Development is a back and forth process with many checks and balances along the way to get from concept to completion. We’ve provided a road map that outlines how we will achieve the goals to provide 37 affordable housing units and have demonstrated that the project will be safe and healthy for the residents who will live there and the surrounding town. We look forward to continue working with the town of Old Lyme.

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Black Bear Kills Sheep in Lyme, Residents Warned to Take Precautions; DEEP Notes Black Bears Rarely Aggressive to Humans

Photo of the black bear seen Friday in Hadlyme. Photo by J. Bjornberg.

During the daytime hours on Friday, Emily Bjornberg, who lives on Brush Hill Rd. in Hadlyme, reports that her husband came upon a black bear attacking and subsequently killing a sheep on their property.  The Connecticut Department of Energy and Environmental Protection (DEEP) has been informed and is monitoring the situation.

The DEEP stresses that black bears only occasionally will prey on small mammals, deer, and livestock. DEEP notes on their website that black bears are omnivorous and, “they eat grasses, forbs, fruits, nuts, and berries. They also will seek insects (particularly ants and bees), scavenge carrion, and raid bird feeders and garbage cans.”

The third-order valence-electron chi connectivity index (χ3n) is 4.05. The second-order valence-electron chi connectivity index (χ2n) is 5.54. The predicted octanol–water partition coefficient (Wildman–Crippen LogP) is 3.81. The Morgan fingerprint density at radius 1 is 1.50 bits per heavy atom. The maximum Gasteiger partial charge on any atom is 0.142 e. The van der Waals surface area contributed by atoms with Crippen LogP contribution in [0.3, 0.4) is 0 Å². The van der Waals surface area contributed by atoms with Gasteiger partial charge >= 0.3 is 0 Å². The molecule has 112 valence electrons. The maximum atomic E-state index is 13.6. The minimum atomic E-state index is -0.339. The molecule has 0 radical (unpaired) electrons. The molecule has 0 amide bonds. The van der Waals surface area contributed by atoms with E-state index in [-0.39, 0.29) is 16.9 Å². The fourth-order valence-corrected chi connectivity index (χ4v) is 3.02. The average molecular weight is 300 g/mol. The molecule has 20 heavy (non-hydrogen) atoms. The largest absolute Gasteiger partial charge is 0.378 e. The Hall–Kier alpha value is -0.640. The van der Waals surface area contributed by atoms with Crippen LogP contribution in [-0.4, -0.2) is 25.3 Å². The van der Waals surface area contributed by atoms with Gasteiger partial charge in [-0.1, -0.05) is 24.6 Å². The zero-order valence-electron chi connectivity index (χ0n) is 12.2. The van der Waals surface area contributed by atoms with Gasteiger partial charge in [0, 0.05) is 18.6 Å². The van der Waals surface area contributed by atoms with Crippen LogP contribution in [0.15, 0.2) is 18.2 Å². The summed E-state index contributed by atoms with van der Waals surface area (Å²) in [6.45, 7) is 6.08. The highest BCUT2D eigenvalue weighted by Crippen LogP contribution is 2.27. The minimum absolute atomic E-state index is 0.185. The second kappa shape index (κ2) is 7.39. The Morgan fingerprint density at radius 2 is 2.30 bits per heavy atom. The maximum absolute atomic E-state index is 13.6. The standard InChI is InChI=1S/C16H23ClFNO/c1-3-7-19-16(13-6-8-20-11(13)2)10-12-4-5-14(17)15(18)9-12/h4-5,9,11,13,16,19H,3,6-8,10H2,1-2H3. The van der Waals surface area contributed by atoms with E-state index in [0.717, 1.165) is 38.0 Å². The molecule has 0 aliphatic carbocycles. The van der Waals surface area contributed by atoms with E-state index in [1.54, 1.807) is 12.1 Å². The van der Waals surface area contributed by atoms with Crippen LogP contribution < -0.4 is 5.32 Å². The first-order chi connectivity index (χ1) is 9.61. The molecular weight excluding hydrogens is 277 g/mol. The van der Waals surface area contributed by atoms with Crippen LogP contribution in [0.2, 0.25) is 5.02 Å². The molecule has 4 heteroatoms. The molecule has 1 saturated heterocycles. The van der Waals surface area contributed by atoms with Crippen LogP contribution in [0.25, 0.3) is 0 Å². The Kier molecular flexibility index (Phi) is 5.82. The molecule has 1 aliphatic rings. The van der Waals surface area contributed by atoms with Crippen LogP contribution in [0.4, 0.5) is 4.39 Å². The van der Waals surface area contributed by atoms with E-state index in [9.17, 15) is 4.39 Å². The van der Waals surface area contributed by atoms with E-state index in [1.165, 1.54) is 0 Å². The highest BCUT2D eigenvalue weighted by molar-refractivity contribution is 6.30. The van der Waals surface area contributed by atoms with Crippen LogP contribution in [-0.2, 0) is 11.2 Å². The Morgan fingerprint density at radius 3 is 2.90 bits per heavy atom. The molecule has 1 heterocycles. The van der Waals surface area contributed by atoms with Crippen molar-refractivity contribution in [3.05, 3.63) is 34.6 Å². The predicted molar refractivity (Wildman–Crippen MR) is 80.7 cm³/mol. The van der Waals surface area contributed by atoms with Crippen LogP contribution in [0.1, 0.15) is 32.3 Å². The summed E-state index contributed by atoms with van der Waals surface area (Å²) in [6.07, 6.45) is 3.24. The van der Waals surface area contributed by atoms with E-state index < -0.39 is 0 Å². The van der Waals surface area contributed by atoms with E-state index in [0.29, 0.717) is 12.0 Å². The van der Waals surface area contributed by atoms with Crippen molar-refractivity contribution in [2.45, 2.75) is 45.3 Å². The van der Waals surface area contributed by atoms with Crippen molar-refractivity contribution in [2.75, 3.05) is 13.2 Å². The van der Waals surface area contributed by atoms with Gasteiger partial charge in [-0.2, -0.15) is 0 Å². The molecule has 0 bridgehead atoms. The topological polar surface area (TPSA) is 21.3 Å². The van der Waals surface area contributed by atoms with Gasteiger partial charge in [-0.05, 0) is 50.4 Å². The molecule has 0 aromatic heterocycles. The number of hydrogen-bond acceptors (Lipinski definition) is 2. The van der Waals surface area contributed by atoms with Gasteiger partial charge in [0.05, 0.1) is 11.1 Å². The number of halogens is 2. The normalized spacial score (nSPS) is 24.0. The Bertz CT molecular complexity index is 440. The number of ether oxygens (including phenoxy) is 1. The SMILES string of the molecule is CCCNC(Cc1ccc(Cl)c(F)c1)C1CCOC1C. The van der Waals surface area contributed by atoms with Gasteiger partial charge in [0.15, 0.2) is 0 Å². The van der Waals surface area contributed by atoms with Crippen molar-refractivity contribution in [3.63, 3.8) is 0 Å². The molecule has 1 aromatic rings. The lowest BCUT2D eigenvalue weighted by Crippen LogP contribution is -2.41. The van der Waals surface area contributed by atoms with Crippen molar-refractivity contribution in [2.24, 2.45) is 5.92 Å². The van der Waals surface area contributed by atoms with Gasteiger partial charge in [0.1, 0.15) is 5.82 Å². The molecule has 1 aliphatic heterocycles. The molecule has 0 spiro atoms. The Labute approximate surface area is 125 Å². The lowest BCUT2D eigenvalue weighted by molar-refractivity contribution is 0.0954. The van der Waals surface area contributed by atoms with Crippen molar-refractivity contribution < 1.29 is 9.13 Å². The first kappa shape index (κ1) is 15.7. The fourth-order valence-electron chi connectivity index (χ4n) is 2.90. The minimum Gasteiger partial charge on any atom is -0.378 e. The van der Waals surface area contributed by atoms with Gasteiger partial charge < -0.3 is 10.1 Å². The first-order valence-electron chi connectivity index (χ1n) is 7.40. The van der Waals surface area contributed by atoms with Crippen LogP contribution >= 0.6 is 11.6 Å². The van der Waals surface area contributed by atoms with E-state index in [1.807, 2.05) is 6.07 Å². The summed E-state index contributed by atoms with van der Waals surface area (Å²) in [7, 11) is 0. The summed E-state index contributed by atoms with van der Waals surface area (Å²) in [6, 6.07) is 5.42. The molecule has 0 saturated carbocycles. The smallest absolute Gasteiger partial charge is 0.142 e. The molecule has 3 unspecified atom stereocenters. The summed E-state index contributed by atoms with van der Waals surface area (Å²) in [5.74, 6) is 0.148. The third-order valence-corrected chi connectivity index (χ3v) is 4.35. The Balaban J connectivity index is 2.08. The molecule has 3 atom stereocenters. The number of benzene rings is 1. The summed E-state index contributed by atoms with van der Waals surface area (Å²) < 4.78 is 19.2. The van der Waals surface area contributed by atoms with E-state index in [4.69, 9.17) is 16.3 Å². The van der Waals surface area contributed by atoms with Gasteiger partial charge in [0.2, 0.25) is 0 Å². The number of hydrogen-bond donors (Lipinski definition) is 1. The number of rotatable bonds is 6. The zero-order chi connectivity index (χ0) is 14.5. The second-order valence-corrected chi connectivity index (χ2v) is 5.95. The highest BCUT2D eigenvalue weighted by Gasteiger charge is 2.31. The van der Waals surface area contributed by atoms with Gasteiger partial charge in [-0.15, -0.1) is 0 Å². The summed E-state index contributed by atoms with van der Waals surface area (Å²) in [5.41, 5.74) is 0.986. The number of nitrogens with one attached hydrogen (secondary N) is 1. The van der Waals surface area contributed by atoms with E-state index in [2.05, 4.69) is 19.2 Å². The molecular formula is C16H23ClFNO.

Additional important advice from the DEEP regarding black bears is as follows:

Never feed bears
-Remove bird feeders if a bear visits them
-Add a few capfuls of ammonia to your trash bags as the smell is a deterrent
-Thoroughly clean grills after use
-Do not leave pet food outside overnight
-Do not add meats or sweets to compost

If you see a bear:
View from a safe distance and leave an escape route for the bear – do not corner him
-Make noise and wave your arms
-Stand your ground and slowly back away – do not run or climb a tree – try to go into a car or building
Black Bears are rarely aggressive towards humans. They should be respected, not feared.

For more information on black bears, visit this link.